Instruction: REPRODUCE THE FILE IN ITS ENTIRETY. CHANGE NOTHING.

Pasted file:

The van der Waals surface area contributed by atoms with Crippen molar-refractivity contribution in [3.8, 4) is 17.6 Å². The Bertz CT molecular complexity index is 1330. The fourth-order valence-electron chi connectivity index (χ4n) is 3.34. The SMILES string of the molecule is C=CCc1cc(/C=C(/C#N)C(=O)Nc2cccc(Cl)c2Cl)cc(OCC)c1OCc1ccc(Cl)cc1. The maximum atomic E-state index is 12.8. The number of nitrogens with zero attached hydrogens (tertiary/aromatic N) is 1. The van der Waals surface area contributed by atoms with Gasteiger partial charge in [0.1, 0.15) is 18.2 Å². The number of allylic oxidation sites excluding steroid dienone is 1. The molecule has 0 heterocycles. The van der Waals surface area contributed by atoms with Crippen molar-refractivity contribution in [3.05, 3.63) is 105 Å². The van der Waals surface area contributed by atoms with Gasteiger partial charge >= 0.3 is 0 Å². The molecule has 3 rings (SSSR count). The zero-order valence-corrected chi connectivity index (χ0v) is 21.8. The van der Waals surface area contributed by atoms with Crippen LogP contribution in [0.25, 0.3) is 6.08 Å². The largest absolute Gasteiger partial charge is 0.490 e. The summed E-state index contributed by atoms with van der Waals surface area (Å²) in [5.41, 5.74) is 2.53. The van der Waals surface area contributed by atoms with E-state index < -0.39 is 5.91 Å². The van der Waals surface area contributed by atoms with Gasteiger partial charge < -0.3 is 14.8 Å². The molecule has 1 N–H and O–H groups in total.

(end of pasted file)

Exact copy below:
The van der Waals surface area contributed by atoms with Crippen molar-refractivity contribution in [3.8, 4) is 17.6 Å². The Bertz CT molecular complexity index is 1330. The fourth-order valence-electron chi connectivity index (χ4n) is 3.34. The SMILES string of the molecule is C=CCc1cc(/C=C(/C#N)C(=O)Nc2cccc(Cl)c2Cl)cc(OCC)c1OCc1ccc(Cl)cc1. The maximum atomic E-state index is 12.8. The number of nitrogens with zero attached hydrogens (tertiary/aromatic N) is 1. The van der Waals surface area contributed by atoms with Gasteiger partial charge in [0.1, 0.15) is 18.2 Å². The number of allylic oxidation sites excluding steroid dienone is 1. The molecule has 0 heterocycles. The van der Waals surface area contributed by atoms with Crippen molar-refractivity contribution in [3.05, 3.63) is 105 Å². The van der Waals surface area contributed by atoms with Gasteiger partial charge >= 0.3 is 0 Å². The molecule has 3 rings (SSSR count). The zero-order valence-corrected chi connectivity index (χ0v) is 21.8. The van der Waals surface area contributed by atoms with Crippen LogP contribution in [0.25, 0.3) is 6.08 Å². The largest absolute Gasteiger partial charge is 0.490 e. The summed E-state index contributed by atoms with van der Waals surface area (Å²) in [5.41, 5.74) is 2.53. The van der Waals surface area contributed by atoms with E-state index < -0.39 is 5.91 Å². The van der Waals surface area contributed by atoms with Gasteiger partial charge < -0.3 is 14.8 Å². The molecule has 1 N–H and O–H groups in total.